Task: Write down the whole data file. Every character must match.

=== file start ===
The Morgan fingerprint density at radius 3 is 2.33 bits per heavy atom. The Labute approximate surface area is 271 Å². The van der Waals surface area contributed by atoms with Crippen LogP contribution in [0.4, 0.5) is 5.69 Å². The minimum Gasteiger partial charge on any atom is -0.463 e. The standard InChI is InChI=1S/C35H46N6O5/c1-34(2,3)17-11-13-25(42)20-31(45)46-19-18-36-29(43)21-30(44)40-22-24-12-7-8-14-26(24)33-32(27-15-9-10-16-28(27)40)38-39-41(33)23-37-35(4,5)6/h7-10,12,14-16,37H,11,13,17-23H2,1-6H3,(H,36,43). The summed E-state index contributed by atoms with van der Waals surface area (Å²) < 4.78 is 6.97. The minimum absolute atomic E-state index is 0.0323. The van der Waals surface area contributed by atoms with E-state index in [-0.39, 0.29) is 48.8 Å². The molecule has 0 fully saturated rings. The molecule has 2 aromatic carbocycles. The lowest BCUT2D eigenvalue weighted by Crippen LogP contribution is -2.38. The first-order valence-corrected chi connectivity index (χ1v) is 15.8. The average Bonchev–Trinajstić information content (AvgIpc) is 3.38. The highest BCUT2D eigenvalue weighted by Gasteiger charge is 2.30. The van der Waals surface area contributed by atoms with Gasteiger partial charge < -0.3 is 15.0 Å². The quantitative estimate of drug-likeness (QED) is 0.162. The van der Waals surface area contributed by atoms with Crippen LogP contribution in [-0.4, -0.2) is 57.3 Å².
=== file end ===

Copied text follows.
The Morgan fingerprint density at radius 3 is 2.33 bits per heavy atom. The Labute approximate surface area is 271 Å². The van der Waals surface area contributed by atoms with Crippen LogP contribution in [0.4, 0.5) is 5.69 Å². The minimum Gasteiger partial charge on any atom is -0.463 e. The standard InChI is InChI=1S/C35H46N6O5/c1-34(2,3)17-11-13-25(42)20-31(45)46-19-18-36-29(43)21-30(44)40-22-24-12-7-8-14-26(24)33-32(27-15-9-10-16-28(27)40)38-39-41(33)23-37-35(4,5)6/h7-10,12,14-16,37H,11,13,17-23H2,1-6H3,(H,36,43). The summed E-state index contributed by atoms with van der Waals surface area (Å²) < 4.78 is 6.97. The minimum absolute atomic E-state index is 0.0323. The van der Waals surface area contributed by atoms with E-state index in [-0.39, 0.29) is 48.8 Å². The molecule has 0 fully saturated rings. The molecule has 2 aromatic carbocycles. The lowest BCUT2D eigenvalue weighted by Crippen LogP contribution is -2.38. The first-order valence-corrected chi connectivity index (χ1v) is 15.8. The average Bonchev–Trinajstić information content (AvgIpc) is 3.38. The highest BCUT2D eigenvalue weighted by Gasteiger charge is 2.30. The van der Waals surface area contributed by atoms with Gasteiger partial charge < -0.3 is 15.0 Å². The quantitative estimate of drug-likeness (QED) is 0.162. The van der Waals surface area contributed by atoms with Crippen LogP contribution in [-0.4, -0.2) is 57.3 Å².